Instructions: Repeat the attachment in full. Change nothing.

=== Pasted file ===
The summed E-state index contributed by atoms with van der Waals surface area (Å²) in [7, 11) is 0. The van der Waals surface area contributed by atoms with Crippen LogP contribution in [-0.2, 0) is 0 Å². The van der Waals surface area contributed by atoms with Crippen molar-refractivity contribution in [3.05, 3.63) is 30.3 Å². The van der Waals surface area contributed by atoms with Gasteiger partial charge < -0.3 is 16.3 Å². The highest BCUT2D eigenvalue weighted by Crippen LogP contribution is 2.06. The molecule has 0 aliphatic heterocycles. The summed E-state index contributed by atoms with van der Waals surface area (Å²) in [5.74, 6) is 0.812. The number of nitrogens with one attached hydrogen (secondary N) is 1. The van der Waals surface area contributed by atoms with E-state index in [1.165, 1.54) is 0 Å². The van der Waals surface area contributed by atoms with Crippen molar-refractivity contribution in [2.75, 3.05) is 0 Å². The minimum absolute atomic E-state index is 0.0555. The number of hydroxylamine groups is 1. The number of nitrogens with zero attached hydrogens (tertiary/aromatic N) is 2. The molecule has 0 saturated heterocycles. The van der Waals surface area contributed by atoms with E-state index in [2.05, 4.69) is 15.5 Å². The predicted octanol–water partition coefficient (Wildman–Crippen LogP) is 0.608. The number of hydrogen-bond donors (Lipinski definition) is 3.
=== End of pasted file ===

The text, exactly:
The summed E-state index contributed by atoms with van der Waals surface area (Å²) in [7, 11) is 0. The van der Waals surface area contributed by atoms with Crippen LogP contribution in [-0.2, 0) is 0 Å². The van der Waals surface area contributed by atoms with Crippen molar-refractivity contribution in [3.05, 3.63) is 30.3 Å². The van der Waals surface area contributed by atoms with Gasteiger partial charge < -0.3 is 16.3 Å². The highest BCUT2D eigenvalue weighted by Crippen LogP contribution is 2.06. The molecule has 0 aliphatic heterocycles. The summed E-state index contributed by atoms with van der Waals surface area (Å²) in [5.74, 6) is 0.812. The number of nitrogens with one attached hydrogen (secondary N) is 1. The van der Waals surface area contributed by atoms with E-state index in [1.165, 1.54) is 0 Å². The van der Waals surface area contributed by atoms with Crippen molar-refractivity contribution in [2.75, 3.05) is 0 Å². The minimum absolute atomic E-state index is 0.0555. The number of hydroxylamine groups is 1. The number of nitrogens with zero attached hydrogens (tertiary/aromatic N) is 2. The molecule has 0 saturated heterocycles. The van der Waals surface area contributed by atoms with E-state index in [2.05, 4.69) is 15.5 Å². The predicted octanol–water partition coefficient (Wildman–Crippen LogP) is 0.608. The number of hydrogen-bond donors (Lipinski definition) is 3.